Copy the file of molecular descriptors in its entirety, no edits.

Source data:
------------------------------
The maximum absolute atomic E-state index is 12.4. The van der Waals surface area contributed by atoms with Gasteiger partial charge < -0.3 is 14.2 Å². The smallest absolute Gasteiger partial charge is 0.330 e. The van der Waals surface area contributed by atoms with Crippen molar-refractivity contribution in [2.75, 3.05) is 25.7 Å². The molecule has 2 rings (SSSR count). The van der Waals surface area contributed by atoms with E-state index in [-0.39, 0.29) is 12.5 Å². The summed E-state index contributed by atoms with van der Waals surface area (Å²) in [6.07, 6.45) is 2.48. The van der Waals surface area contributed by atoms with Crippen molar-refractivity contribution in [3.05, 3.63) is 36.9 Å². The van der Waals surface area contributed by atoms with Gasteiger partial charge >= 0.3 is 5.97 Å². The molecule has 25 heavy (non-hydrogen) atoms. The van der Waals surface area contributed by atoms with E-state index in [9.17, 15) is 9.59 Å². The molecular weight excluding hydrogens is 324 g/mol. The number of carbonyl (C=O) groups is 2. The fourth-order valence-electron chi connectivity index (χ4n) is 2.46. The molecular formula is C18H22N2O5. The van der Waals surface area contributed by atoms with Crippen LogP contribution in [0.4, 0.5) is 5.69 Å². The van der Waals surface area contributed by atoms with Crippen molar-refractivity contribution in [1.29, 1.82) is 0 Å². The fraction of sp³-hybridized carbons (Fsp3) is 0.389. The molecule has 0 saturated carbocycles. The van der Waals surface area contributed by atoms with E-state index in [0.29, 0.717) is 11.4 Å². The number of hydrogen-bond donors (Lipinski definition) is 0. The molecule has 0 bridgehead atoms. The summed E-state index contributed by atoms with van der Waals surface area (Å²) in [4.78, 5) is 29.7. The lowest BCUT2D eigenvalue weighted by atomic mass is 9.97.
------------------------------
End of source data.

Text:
The maximum absolute atomic E-state index is 12.4. The van der Waals surface area contributed by atoms with Gasteiger partial charge < -0.3 is 14.2 Å². The smallest absolute Gasteiger partial charge is 0.330 e. The van der Waals surface area contributed by atoms with Crippen molar-refractivity contribution in [2.75, 3.05) is 25.7 Å². The molecule has 2 rings (SSSR count). The van der Waals surface area contributed by atoms with E-state index in [-0.39, 0.29) is 12.5 Å². The summed E-state index contributed by atoms with van der Waals surface area (Å²) in [6.07, 6.45) is 2.48. The van der Waals surface area contributed by atoms with Crippen molar-refractivity contribution in [3.05, 3.63) is 36.9 Å². The van der Waals surface area contributed by atoms with Gasteiger partial charge >= 0.3 is 5.97 Å². The molecule has 25 heavy (non-hydrogen) atoms. The van der Waals surface area contributed by atoms with E-state index in [9.17, 15) is 9.59 Å². The molecular weight excluding hydrogens is 324 g/mol. The number of carbonyl (C=O) groups is 2. The fourth-order valence-electron chi connectivity index (χ4n) is 2.46. The molecular formula is C18H22N2O5. The van der Waals surface area contributed by atoms with Crippen LogP contribution in [0.4, 0.5) is 5.69 Å². The van der Waals surface area contributed by atoms with Crippen molar-refractivity contribution in [1.29, 1.82) is 0 Å². The fraction of sp³-hybridized carbons (Fsp3) is 0.389. The molecule has 0 saturated carbocycles. The van der Waals surface area contributed by atoms with E-state index in [0.29, 0.717) is 11.4 Å². The number of hydrogen-bond donors (Lipinski definition) is 0. The molecule has 0 bridgehead atoms. The summed E-state index contributed by atoms with van der Waals surface area (Å²) in [4.78, 5) is 29.7. The lowest BCUT2D eigenvalue weighted by atomic mass is 9.97.